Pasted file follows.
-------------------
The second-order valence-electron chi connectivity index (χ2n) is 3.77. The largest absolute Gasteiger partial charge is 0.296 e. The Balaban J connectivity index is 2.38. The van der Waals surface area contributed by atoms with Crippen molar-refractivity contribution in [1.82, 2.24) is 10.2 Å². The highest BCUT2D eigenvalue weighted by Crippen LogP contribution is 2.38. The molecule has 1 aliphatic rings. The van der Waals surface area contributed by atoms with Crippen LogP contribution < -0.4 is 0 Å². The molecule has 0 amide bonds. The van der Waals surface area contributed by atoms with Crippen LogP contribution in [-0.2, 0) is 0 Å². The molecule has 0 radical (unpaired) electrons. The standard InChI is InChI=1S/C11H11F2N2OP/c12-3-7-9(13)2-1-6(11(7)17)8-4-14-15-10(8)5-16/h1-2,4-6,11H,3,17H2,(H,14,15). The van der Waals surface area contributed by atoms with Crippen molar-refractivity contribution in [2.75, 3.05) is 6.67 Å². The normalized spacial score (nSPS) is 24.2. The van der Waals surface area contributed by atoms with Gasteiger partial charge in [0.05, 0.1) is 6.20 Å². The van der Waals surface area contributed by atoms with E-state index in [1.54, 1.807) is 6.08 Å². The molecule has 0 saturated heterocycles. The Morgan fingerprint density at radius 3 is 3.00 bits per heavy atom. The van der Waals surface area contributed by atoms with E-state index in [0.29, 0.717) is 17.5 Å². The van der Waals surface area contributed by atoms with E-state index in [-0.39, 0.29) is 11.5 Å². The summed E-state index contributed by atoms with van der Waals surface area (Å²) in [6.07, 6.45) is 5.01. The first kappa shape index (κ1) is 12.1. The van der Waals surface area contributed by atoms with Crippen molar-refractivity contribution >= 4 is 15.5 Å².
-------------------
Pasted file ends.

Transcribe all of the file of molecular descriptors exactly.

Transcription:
The second-order valence-electron chi connectivity index (χ2n) is 3.77. The largest absolute Gasteiger partial charge is 0.296 e. The Balaban J connectivity index is 2.38. The van der Waals surface area contributed by atoms with Crippen molar-refractivity contribution in [1.82, 2.24) is 10.2 Å². The highest BCUT2D eigenvalue weighted by Crippen LogP contribution is 2.38. The molecule has 1 aliphatic rings. The van der Waals surface area contributed by atoms with Crippen LogP contribution < -0.4 is 0 Å². The molecule has 0 amide bonds. The van der Waals surface area contributed by atoms with Crippen LogP contribution in [-0.2, 0) is 0 Å². The molecule has 0 radical (unpaired) electrons. The standard InChI is InChI=1S/C11H11F2N2OP/c12-3-7-9(13)2-1-6(11(7)17)8-4-14-15-10(8)5-16/h1-2,4-6,11H,3,17H2,(H,14,15). The van der Waals surface area contributed by atoms with Crippen molar-refractivity contribution in [2.75, 3.05) is 6.67 Å². The normalized spacial score (nSPS) is 24.2. The van der Waals surface area contributed by atoms with Gasteiger partial charge in [0.05, 0.1) is 6.20 Å². The van der Waals surface area contributed by atoms with E-state index in [1.54, 1.807) is 6.08 Å². The molecule has 0 saturated heterocycles. The Morgan fingerprint density at radius 3 is 3.00 bits per heavy atom. The van der Waals surface area contributed by atoms with E-state index in [0.29, 0.717) is 17.5 Å². The van der Waals surface area contributed by atoms with E-state index in [-0.39, 0.29) is 11.5 Å². The summed E-state index contributed by atoms with van der Waals surface area (Å²) in [6.07, 6.45) is 5.01. The first kappa shape index (κ1) is 12.1. The van der Waals surface area contributed by atoms with Crippen molar-refractivity contribution >= 4 is 15.5 Å².